United States District Court, District of Columbia
[Copyrighted Material Omitted]
Paul L. Knight, Tamir Damari, Nossaman LLP, Washington, DC, for Plaintiff.
Hal J. Perloff, Husch Blackwell, LLP, Washington, DC, Jonathan B. Nelson, Dorf Law Firm LLP, Mamaroneck, MD, for Defendants.
MEMORANDUM OPINION AND ORDER
RICHARD W. ROBERTS, District Judge.
Plaintiff Cordoba Initiative Corporation (" Cordoba" ) filed this lawsuit against Robert Leslie Deak and his wife, Moshira Soliman, alleging that Cordoba was the victim of fraud when Deak misrepresented the value of a condominium unit in the District of Columbia, sold it to Cordoba, and did not transfer the title. Deak and Soliman have moved to dismiss the complaint for failure to state a claim, or in the alternative for summary judgment. Because Cordoba pled with sufficient particularity its claims of fraud, breach of fiduciary duty, negligent misrepresentation and constructive fraud, and unjust enrichment, but failed to allege a cognizable claim in the count alleging " misrepresentation," Cordoba's motion to dismiss will be granted in part and denied in part.
Cordoba is a non-profit organization based in Malaysia and dedicated to improving relations among people of all cultures and faiths. Compl. ¶¶ 1, 5. Over the course of five years, Cordoba's principal and president Imam Feisal Abdul Rauf developed a close friendship with Deak and Soliman, who are residents of the District of Columbia. Id. ¶¶ 2, 6. Deak and Soliman attempted to raise funds for Cordoba, acted as advisors to Cordoba and Rauf, and hosted Rauf in their home for over three months in 2010. Id. ¶¶ 7-10. The complaint avers that based on the friendship and support Deak showed Rauf and Cordoba, Deak earned their trust and confidence. Id. ¶ 12.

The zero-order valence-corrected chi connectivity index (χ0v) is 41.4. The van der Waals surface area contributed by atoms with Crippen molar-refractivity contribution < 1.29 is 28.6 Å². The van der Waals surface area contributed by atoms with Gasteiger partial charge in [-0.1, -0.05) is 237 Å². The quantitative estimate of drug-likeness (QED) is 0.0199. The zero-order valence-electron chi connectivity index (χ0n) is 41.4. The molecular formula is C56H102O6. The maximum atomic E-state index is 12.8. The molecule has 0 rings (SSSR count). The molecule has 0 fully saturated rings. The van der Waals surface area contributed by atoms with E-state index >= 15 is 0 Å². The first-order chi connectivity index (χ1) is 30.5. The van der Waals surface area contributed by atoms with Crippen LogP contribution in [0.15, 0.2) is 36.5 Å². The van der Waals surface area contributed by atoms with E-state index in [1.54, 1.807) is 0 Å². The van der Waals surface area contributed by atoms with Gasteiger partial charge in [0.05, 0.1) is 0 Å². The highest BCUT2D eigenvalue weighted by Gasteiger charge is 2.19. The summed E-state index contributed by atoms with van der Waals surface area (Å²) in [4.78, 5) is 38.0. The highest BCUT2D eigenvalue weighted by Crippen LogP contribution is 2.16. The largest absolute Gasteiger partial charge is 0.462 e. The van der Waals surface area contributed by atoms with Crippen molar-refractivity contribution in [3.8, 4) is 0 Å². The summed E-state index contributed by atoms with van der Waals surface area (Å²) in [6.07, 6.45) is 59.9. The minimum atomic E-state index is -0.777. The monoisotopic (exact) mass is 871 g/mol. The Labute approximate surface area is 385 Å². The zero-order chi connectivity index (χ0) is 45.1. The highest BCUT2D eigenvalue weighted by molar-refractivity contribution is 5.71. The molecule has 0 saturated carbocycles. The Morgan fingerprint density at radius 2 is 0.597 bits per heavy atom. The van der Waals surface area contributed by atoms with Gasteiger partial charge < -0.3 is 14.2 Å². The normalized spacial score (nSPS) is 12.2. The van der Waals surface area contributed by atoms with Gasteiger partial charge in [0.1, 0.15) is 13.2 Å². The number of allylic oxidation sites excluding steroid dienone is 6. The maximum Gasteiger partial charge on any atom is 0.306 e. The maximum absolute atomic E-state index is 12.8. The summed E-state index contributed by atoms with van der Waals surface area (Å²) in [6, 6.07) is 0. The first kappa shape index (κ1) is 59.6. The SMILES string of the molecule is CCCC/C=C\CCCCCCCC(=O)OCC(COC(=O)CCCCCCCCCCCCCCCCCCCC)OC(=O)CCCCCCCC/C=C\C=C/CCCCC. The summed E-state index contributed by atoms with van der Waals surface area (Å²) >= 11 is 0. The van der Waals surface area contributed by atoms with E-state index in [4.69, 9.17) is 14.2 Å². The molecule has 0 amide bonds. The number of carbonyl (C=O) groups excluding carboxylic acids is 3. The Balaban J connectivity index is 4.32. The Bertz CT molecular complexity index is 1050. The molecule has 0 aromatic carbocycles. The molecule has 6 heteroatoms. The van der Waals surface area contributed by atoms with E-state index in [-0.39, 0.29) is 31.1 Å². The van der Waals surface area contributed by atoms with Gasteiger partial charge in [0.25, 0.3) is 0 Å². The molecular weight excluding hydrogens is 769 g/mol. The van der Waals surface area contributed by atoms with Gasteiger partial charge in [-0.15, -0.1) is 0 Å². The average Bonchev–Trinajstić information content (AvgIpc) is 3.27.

In 2010, Deak suggested to Rauf that Cordoba purchase a condominium unit located on K Street in Washington, D.C. Compl. ¶ 14-15. During Deak's discussions with Rauf, Deak represented that he had specialized knowledge of the real estate market for the unit, and that Deak's real estate broker had advised him that the unit was worth $1,350,000 and would sell for that price. However, according to the complaint, Deak knew at the time that his representations about the unit's value were false. Id. ¶¶ 16-18. Deak did not disclose to Rauf that Deak and Soliman had purchased that unit less than five months earlier for $567,500. Id. ¶ 15.
In October 2010, Deak e-mailed Rauf asking for a total payment of $1,500,000, with $1,350,000 attributed to the " property" and $150,000 for anything Cordoba wanted done to the apartment (" furnishings, special equipment ..., extra appliances, etc." ) and for Cordoba's general use. Deak stated that the sale of the condominium unit was not a transaction " that we can, nor would we want to, run through attorneys." Compl. ¶ 20. Five days later, Cordoba transferred $1,500,000  by wire to Deak's bank account. According to the complaint, Deak and Soliman failed to prepare a sales contract, failed to give Cordoba a Property Disclosure Statement, and never delivered to Cordoba or Rauf the title to the unit. Id. ¶¶ 21-25.
In February 2011, Cordoba learned that Deak and Soliman had purchased the condominium unit for $567,500 in May 2010. Compl. ¶ 27. Cordoba then asked an independent real estate broker what the asking price of the unit would be. The broker advised that, based on the condominium market in the Georgetown neighborhood of
Washington, D.C., the initial asking price for the unit would be $799,000. Id. ¶ 28. In March 2011, Cordoba demanded that Deak return to Cordoba the $1,500,000. Deak ...